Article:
Realistic FDTD GPR antenna models optimized using a novel linear/nonlinear Full-Waveform Inversion

Research output: Contribution to journalArticle

Authors

External departments

  • University of Edinburgh

Details

Original languageEnglish
Pages (from-to)1768-1778
Number of pages11
JournalIEEE Transactions on Geoscience and Remote Sensing
Volume57
Issue number3
Early online date27 Sep 2018
DOIs
Publication statusPublished - Mar 2019
Publication type

Research output: Contribution to journalArticle

Abstract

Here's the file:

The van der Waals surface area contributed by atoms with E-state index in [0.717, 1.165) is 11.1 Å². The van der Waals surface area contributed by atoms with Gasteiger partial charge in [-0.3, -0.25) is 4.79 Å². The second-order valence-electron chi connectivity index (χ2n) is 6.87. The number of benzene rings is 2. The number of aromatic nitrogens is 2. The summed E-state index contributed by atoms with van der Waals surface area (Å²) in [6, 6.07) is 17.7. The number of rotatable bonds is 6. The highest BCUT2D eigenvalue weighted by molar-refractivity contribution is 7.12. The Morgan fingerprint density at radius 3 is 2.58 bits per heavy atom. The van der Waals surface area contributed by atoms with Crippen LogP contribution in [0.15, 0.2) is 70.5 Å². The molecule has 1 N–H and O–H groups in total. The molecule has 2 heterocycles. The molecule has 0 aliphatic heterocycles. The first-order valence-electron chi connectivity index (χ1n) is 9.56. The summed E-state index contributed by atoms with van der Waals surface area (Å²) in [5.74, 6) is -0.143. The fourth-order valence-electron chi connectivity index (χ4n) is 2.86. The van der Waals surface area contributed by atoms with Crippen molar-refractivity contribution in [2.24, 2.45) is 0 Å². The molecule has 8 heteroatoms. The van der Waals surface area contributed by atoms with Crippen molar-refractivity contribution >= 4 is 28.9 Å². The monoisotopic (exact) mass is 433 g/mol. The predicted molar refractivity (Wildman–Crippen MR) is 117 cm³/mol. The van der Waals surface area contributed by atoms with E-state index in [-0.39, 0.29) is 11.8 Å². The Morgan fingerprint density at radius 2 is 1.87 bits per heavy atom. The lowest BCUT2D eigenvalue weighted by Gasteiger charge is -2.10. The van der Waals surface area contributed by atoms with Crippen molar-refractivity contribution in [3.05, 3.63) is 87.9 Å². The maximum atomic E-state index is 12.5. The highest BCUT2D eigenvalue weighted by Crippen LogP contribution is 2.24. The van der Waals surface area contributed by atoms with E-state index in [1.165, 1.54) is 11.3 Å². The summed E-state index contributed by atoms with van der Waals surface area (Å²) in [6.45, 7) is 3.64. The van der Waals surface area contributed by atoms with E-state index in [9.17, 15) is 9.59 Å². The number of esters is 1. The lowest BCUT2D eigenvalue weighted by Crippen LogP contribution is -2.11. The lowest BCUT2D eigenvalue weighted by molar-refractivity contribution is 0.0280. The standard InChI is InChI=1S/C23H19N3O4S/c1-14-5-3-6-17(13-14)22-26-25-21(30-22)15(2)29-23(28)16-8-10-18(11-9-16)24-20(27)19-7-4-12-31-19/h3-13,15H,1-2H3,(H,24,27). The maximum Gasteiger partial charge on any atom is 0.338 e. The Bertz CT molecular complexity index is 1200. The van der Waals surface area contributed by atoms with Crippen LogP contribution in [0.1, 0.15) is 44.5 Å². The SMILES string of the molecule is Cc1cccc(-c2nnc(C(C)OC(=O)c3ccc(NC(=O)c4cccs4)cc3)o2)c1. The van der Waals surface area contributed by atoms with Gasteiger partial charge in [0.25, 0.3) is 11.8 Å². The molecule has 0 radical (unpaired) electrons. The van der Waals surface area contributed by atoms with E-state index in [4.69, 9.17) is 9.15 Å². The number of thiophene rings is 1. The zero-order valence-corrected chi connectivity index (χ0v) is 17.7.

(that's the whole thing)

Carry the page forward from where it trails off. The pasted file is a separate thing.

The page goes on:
Finite-Difference Time-Domain (FDTD) modelling of Ground Penetrating Radar (GPR) is becoming regularly used in model-based interpretation methods like full waveform inversion (FWI), and machine learning schemes using synthetic training data. Oversimplifications in such forward models can compromise the accuracy and realism with which real GPR responses can be simulated, and this degrades the overall performance of the aforementioned interpretation techniques. Therefore, a forward model must be able to accurately simulate every part of the GPR problem that can affect the resulting scattered field. A key element is the antenna system and excitation waveform, so the model must contain a complete description of the antenna including the excitation source and waveform, the geometry, and the dielectric properties of materials in the antenna. The challenge is that some of these parameters are not known or easily measured, especially for commercial GPR antennas that are used in practice. We present a novel hybrid linear/non-linear FWI approach which can be used, with only knowledge of the basic antenna geometry, to simultaneously optimise the dielectric properties and excitation waveform of the antenna, and minimise the error between real and synthetic data. The accuracy and stability of our proposed methodology is demonstrated by successfully modelling a Geophysical Survey Systems (GSSI) Inc. 1.5~GHz commercial antenna. Our framework allows accurate models of GPR antennas to be developed without requiring detailed knowledge of every component in the antenna. This is significant because it allows commercial GPR antennas, regularly used in GPR surveys, to be more readily simulated.

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